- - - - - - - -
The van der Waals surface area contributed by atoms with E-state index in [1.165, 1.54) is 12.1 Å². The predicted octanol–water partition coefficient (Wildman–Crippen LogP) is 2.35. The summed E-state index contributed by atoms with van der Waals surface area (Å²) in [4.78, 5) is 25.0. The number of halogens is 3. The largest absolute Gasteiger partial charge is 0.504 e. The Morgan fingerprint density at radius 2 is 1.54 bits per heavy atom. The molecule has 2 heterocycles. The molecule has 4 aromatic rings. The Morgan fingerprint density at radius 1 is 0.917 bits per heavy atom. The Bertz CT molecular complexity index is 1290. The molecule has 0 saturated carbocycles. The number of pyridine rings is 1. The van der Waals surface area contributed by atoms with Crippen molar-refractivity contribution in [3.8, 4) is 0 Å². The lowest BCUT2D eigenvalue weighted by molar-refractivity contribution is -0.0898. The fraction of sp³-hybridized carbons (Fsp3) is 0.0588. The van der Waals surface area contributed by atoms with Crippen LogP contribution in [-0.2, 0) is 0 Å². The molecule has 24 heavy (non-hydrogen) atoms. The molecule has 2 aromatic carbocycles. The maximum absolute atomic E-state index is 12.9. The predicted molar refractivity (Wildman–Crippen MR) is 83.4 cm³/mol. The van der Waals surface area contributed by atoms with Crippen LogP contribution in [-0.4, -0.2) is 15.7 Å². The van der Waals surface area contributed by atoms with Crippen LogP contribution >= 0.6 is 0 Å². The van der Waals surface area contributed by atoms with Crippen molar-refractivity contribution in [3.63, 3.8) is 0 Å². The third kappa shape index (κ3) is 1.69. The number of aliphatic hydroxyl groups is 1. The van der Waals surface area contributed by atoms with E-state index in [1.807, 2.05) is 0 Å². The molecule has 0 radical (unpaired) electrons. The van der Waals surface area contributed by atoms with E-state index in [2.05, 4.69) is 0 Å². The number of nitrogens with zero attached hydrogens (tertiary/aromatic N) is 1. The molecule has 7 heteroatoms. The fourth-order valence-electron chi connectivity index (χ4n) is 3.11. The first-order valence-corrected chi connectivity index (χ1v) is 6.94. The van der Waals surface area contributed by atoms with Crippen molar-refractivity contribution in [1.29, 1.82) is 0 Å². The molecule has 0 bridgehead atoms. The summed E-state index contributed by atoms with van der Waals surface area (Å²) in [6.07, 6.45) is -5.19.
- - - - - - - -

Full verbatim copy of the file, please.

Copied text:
The van der Waals surface area contributed by atoms with E-state index in [1.165, 1.54) is 12.1 Å². The predicted octanol–water partition coefficient (Wildman–Crippen LogP) is 2.35. The summed E-state index contributed by atoms with van der Waals surface area (Å²) in [4.78, 5) is 25.0. The number of halogens is 3. The largest absolute Gasteiger partial charge is 0.504 e. The Morgan fingerprint density at radius 2 is 1.54 bits per heavy atom. The molecule has 2 heterocycles. The molecule has 4 aromatic rings. The Morgan fingerprint density at radius 1 is 0.917 bits per heavy atom. The Bertz CT molecular complexity index is 1290. The molecule has 0 saturated carbocycles. The number of pyridine rings is 1. The van der Waals surface area contributed by atoms with Crippen molar-refractivity contribution in [3.8, 4) is 0 Å². The lowest BCUT2D eigenvalue weighted by molar-refractivity contribution is -0.0898. The fraction of sp³-hybridized carbons (Fsp3) is 0.0588. The van der Waals surface area contributed by atoms with Crippen LogP contribution in [-0.2, 0) is 0 Å². The molecule has 24 heavy (non-hydrogen) atoms. The molecule has 2 aromatic carbocycles. The maximum absolute atomic E-state index is 12.9. The predicted molar refractivity (Wildman–Crippen MR) is 83.4 cm³/mol. The van der Waals surface area contributed by atoms with Crippen LogP contribution in [-0.4, -0.2) is 15.7 Å². The van der Waals surface area contributed by atoms with Crippen LogP contribution >= 0.6 is 0 Å². The van der Waals surface area contributed by atoms with Crippen molar-refractivity contribution in [3.63, 3.8) is 0 Å². The third kappa shape index (κ3) is 1.69. The number of aliphatic hydroxyl groups is 1. The van der Waals surface area contributed by atoms with E-state index in [1.807, 2.05) is 0 Å². The molecule has 0 radical (unpaired) electrons. The van der Waals surface area contributed by atoms with E-state index in [2.05, 4.69) is 0 Å². The number of nitrogens with zero attached hydrogens (tertiary/aromatic N) is 1. The molecule has 7 heteroatoms. The fourth-order valence-electron chi connectivity index (χ4n) is 3.11. The first-order valence-corrected chi connectivity index (χ1v) is 6.94. The van der Waals surface area contributed by atoms with Crippen molar-refractivity contribution in [1.29, 1.82) is 0 Å². The molecule has 0 bridgehead atoms. The summed E-state index contributed by atoms with van der Waals surface area (Å²) in [6.07, 6.45) is -5.19.